Turkish students say overseas education secures employment

96 percent of Turkish students believe that studying overseas is a good way to secure future employment, according to a recent survey

Turkish students say overseas education secures employment

World Bulletin/News Desk

A survey conducted by the British Council's Education Intelligence research service has revealed that 96 percent of Turkish students believe that studying overseas is a good way to secure future employment. The survey, “The importance of international education: a perspective from Turkish students,” was released on Wednesday by Education Intelligence at the European Association for International Education (EAIE) conference in İstanbul. A total of 4,816 Turkish students were surveyed about their views concerning overseas study.

According to the survey, 96 percent of respondents said an overseas education would help them secure employment, while 95 percent said they wanted to study abroad. Eighty-six percent said the greatest barrier to these aims was the cost.

In addition, 67 percent said educating the country's young population is the most important factor when trying to grow Turkey as a global economy. The survey also reveals that 70 percent of participants say they believe a good education is the most important factor when trying to improve their own prospects, while 32 percent said the greatest advantage in studying overseas was access to better education opportunities.

“Students in Turkey see an overseas university education as a way to achieve greater individual success, and education as a whole as the way for the entire country to move forward,” says Elizabeth Shepherd, research director for Education Intelligence, who produced the research report.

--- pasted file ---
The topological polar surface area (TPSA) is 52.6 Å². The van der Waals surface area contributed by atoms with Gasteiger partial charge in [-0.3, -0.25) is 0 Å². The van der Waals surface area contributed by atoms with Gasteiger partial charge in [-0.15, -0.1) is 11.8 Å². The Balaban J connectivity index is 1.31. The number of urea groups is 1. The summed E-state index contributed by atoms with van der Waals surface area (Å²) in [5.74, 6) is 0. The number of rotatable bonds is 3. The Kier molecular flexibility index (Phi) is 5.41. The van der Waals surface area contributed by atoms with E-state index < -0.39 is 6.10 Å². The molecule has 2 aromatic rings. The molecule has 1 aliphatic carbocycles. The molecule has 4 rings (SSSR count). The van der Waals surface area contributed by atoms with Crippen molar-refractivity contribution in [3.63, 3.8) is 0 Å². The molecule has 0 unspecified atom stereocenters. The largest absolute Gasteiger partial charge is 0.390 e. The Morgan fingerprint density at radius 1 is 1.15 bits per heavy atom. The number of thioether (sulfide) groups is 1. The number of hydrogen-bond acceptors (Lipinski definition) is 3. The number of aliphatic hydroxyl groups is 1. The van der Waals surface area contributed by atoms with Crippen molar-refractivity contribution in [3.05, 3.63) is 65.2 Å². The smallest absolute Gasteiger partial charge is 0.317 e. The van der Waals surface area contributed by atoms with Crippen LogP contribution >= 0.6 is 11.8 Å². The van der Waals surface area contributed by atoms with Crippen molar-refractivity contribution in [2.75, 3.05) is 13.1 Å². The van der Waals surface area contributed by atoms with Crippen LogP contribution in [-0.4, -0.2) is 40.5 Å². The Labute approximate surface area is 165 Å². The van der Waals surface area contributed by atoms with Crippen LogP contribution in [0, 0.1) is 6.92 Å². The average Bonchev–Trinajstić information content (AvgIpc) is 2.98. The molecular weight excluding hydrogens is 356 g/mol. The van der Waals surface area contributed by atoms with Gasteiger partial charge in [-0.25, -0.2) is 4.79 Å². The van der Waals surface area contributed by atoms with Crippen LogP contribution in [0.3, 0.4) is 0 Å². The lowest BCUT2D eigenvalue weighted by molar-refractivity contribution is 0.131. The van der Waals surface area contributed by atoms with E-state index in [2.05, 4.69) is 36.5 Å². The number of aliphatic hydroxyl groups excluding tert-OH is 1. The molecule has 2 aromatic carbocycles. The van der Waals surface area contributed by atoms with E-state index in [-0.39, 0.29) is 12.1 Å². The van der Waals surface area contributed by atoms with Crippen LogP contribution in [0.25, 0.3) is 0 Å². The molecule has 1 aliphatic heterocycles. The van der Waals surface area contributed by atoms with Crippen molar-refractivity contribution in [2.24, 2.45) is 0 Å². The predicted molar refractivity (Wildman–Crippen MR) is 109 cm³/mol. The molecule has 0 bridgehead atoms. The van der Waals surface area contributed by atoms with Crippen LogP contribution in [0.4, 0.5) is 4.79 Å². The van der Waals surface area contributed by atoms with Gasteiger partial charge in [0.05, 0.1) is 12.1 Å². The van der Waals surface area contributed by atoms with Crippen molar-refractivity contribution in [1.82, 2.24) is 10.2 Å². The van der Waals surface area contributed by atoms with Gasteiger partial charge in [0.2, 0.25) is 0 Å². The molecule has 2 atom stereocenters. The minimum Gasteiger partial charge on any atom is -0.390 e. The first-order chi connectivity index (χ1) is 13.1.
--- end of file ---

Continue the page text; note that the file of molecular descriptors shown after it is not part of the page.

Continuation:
In August 2013, Education Intelligence surveyed students between the ages of 22 and 25, and the report explores the motivations of current students and graduates. “Turkish students show a keen awareness of how they can develop their own prospects through education opportunities,” Shepherd added.

The report also examines how Turkey's unique location as Europe's gateway to Asia has affected the country's economic and education potential and analyzes the impact of having a majority middle class and Muslim population.

Elaborating on the survey, Chloe Ewing, deputy director of the British Council Turkey, told Today's Zaman that a staggering 95 percent of the Turkish students surveyed would like to study overseas and an increasing number of them are doing so, adding that over the last decade there has been a year-on-year increase in the number of Turkish students pursuing their studies abroad.

“This survey explores the motivations of students and graduates taking this step, what influences their choices, their priorities and preferences and what they perceive the impact to be on their future employment prospects. Turkey's geostrategic location, sustained economic growth, rapid education reforms and aspiration to grow and compete means it has significant potential not only for student recruitment but also international research collaborations, joint academic programs and partnerships,” Ewing went on to say.

Last Mod: 12 Eylül 2013, 22:25
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